Tuesday, March 8, 2011

Work space

I was going to blog about last weekend's local Yarn Crawl, which is a sponsored event where several yarn or otherwise fiber-y outlets get involved to put in a little extra effort to attract new visitors. The 'Crawl' part is definitely a derivative of PUB CRAWL and is probably only applicable in that, by overindulging, you become intoxicated with all kinds of nummy stuff. I was going to tell you all about that adventure but, silly me, I left the house that morning with something to knit with but without the camera. That and I did not visit half of the shops envolved and don't want to be biased in the little storytelling. Well, maybe next year for that one.

Of the shops I did visit I noticed a few things. Since this was a sponsored event of a specific yarn vendor, lots of the stops had repeatedly the same brands of wooly goodies, but the variety of color was just that ~ a variety. Some were quite large, some were little holes in the wall, some so tidy that I would have felt somewhat uncomfortable to sit and work at something and some had very homey little gathering areas. Visitors and shophelpers alike were smiley and giggly, high on some kind of creative-sugar-drugs-intoxicant and I saw lots of money spent at t
he majority of these places. . .

So, all in all, I have faith that it was a good event for the shops involved. However, one was completely different and off your beaten path. I hope to re-direct your feet.

Some very yo
ung people may not recall, but way back when, a couple of years ago, when children grew up and moved away, the rooms that used to be the place they dreamed, schemed or pouted, practiced smiling, styling and profiling until perfection for public consumption, became the new private areas for their parents where they could now do the things they wanted. Sometimes a new office, sometimes a new workout room, sometimes a new hobby but always the place a parent had for years imagined what they would get to do with that new reclaimed space in their home that they have paid the mortgage for but hadn't really ventured into since the initial move-in date.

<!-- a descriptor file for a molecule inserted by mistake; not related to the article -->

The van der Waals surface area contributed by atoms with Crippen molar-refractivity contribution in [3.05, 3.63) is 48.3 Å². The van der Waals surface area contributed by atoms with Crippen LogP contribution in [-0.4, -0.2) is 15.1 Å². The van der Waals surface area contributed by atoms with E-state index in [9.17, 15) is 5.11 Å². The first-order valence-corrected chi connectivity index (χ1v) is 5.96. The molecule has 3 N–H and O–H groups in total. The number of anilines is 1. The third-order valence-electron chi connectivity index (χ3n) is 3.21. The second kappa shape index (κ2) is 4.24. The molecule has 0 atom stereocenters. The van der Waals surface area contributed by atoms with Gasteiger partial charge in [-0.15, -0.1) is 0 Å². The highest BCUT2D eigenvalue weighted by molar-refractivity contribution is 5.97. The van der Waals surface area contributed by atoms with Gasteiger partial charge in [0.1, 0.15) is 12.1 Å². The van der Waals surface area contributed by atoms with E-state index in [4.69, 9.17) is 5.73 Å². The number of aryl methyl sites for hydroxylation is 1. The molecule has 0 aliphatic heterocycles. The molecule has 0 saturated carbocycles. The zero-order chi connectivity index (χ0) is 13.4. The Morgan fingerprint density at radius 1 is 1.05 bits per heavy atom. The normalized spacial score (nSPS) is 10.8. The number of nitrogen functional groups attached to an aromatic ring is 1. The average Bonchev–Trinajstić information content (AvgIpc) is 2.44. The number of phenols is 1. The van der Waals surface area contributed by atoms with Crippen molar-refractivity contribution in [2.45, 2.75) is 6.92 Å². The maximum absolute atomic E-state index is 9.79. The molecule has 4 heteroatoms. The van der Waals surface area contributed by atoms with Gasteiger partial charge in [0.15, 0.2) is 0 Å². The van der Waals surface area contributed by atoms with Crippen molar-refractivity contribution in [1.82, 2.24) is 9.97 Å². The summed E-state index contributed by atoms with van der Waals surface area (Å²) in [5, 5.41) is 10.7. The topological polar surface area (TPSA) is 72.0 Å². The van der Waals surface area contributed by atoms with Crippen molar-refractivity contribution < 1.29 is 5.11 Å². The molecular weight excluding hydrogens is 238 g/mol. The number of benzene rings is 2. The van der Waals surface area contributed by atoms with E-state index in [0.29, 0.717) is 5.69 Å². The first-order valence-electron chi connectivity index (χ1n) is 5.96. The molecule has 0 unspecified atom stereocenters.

Occasionally, that space became mother's sewing room. My mom had, while we were all still at home growing up, a corner of her room where she sewed. It had a sewing machine in a corner that folded down and tucked into a cabinet that had drawers with implements of unspeakable torture, or so your brother may have thought. My brother was often accused of taking the scissors and using them as screwdrivers, which is possible because that's what happened to a lot of the butter knives in the kitchen. Near all this wonderment may have been several baskets or boxes of yarn for her various crochet projects. A few books, lots of dress patterns, gadgets for th